Part III
Coordination Activities in the Field


  Requirements 688,898  
  Income from Voluntary Contributions1 287,580  
  Staff Costs 290,717  
  Consultant Fees and Travel  
  Travel 11,879  
  Operating Expenses 64,775  
  Contractual Services 10,400  
  Supplies, Materials, Furniture and Equipment 28,800  
  Fellowships, Grants and Contributions 4,000  
  Programme Support Costs 53,375  
  Total Expenditure (US$) 463,946  
1 Includes allocations from the Field Coordination Reserve Fund of US$ 287,580



While there was overall progress in Haiti in 2006 – from its peaceful transition to a democratically elected government earlier in the year and local elections in December – violent crime remained widespread and armed gangs continued their effective control of some neighbourhoods in the capital, most notably Cité Soleil. Gang violence often resulted in civilian deaths, obstructing the local population’s access to public services and hampering humanitarian organizations in delivering assistance to those in need.

Populations across Haiti remained vulnerable to economic and political instability, forcing unknown numbers of people to leave their homes in search of safety in other parts of the country. In some communities, anywhere from a third to a half of the population was internally displaced. After the elections there were fewer mass migrations, but significant numbers of Haitians continued to cross unregulated into the neighbouring Dominican Republic, where they found better security and greater economic opportunities. Population movements from the poor interior areas of the country to the capital Port-au-Prince continued, and it is estimated that around 230 individuals arrived daily.

The food security situation remained precarious because of low income levels, in some cases leading to chronic malnutrition. Lack of access to drinking water was a severe public health problem, with water-related diseases a major cause of child mortality. The majority of Haitians remained extremely vulnerable to health emergencies and infectious diseases because of limited access to health care and a shortage of available treatments for chronic conditions. The deterioration of environmental conditions impacted further on the humanitarian situation, particularly because the country is already prone to natural hazards to which the government and infrastructure cannot respond adequately.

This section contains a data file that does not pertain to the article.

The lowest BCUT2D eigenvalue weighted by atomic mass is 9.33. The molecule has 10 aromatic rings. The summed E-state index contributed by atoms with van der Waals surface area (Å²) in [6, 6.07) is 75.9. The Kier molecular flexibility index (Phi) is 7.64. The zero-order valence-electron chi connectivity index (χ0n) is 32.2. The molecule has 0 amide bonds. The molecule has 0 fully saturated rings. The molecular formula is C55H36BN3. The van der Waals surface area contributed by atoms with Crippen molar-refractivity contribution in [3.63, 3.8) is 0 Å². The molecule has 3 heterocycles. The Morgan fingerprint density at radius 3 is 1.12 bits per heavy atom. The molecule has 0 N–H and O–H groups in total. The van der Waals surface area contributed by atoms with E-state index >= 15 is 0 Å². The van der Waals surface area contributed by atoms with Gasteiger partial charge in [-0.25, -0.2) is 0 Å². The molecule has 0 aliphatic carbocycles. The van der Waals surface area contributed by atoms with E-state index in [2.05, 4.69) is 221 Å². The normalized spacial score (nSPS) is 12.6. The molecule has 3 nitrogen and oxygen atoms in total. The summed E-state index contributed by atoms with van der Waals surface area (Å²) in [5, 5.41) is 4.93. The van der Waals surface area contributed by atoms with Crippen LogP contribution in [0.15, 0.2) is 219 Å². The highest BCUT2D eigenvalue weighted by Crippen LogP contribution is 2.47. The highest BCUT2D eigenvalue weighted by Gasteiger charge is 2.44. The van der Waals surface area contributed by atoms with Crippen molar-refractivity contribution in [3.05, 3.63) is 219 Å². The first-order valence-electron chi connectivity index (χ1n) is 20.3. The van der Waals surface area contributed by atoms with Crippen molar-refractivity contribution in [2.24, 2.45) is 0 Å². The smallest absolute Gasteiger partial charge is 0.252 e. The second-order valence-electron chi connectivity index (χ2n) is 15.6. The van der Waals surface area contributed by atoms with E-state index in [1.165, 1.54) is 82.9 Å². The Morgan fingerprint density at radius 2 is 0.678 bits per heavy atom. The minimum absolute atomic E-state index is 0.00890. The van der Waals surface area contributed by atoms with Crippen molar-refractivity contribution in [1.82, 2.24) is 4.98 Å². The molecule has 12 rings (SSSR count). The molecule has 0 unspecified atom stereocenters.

The 2006 hurricane season was relatively mild, and both the international community and the government were able to cope with the needs of the affected population– particularly in the aftermath of tropical storm Ernesto and floods in November 2006.


Activities and Accomplishments

In August 2006, the DSRSG/RC/HC sponsored a workshop on humanitarian reform that was supported by the OCHA Regional Office for Latin America and the Caribbean and attended by representatives of all United Nations agencies and the IFRC. Humanitarian reform and the cluster approach were presented to United Nations agencies and partners, including donors, to facilitate their implementation in Haiti. However, the IASC-CT was not established; some sector leads were yet to be identified and all still had to establish their terms of reference.

In 2006 OCHA facilitated Haiti receiving a total of US$ 1 million from the CERF under-funded window for three projects with the following goals: mitigating the humanitarian impact of landslides during tropical storm Ernesto; reducing mortality rates related to water-borne diseases; and increasing access to potable water for more than 150,000 people in Cité Soleil.

By mid July, humanitarian coordination – which had previously been undertaken by the HDCS of MINUSTAH– was redirected to OCHA. On the request of the RC/HC, OCHA opened an independent Humanitarian Information Unit which was recognized for providing a coordinated and efficient response to disasters. Following the tropical storm Ernesto and major floods in November 2006, the Government of Haiti had (for the first time) allocated and pre-positioned funds to deal with emergencies related to the natural or man-made disasters, and timely dissemination of information by OCHA facilitated the coordination of an appropriate and adequate response. From August 2006, OCHA convened a bi-weekly humanitarian forum with humanitarian and development actors in Haiti aiming to share information and to discuss relevant humanitarian issues.

Performance Evaluation